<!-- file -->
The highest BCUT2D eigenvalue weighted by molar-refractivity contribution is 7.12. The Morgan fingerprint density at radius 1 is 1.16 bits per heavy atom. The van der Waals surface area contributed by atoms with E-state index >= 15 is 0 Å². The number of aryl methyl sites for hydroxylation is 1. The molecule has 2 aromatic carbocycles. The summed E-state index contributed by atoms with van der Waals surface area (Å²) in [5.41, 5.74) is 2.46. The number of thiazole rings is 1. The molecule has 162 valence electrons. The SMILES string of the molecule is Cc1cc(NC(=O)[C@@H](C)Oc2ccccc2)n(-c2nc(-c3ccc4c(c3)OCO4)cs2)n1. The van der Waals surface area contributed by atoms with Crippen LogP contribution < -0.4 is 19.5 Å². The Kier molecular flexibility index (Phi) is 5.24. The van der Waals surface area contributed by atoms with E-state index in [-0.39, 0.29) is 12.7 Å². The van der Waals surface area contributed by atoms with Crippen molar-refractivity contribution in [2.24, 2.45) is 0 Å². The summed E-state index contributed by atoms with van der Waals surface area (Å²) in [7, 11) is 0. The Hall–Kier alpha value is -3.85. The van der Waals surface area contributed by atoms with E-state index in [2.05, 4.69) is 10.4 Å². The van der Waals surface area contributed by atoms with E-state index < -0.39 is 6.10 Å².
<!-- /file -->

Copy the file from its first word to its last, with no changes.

The highest BCUT2D eigenvalue weighted by molar-refractivity contribution is 7.12. The Morgan fingerprint density at radius 1 is 1.16 bits per heavy atom. The van der Waals surface area contributed by atoms with E-state index >= 15 is 0 Å². The number of aryl methyl sites for hydroxylation is 1. The molecule has 2 aromatic carbocycles. The summed E-state index contributed by atoms with van der Waals surface area (Å²) in [5.41, 5.74) is 2.46. The number of thiazole rings is 1. The molecule has 162 valence electrons. The SMILES string of the molecule is Cc1cc(NC(=O)[C@@H](C)Oc2ccccc2)n(-c2nc(-c3ccc4c(c3)OCO4)cs2)n1. The van der Waals surface area contributed by atoms with Crippen LogP contribution < -0.4 is 19.5 Å². The Kier molecular flexibility index (Phi) is 5.24. The van der Waals surface area contributed by atoms with E-state index in [-0.39, 0.29) is 12.7 Å². The van der Waals surface area contributed by atoms with Crippen molar-refractivity contribution in [2.24, 2.45) is 0 Å². The summed E-state index contributed by atoms with van der Waals surface area (Å²) in [7, 11) is 0. The Hall–Kier alpha value is -3.85. The van der Waals surface area contributed by atoms with E-state index in [2.05, 4.69) is 10.4 Å². The van der Waals surface area contributed by atoms with E-state index < -0.39 is 6.10 Å².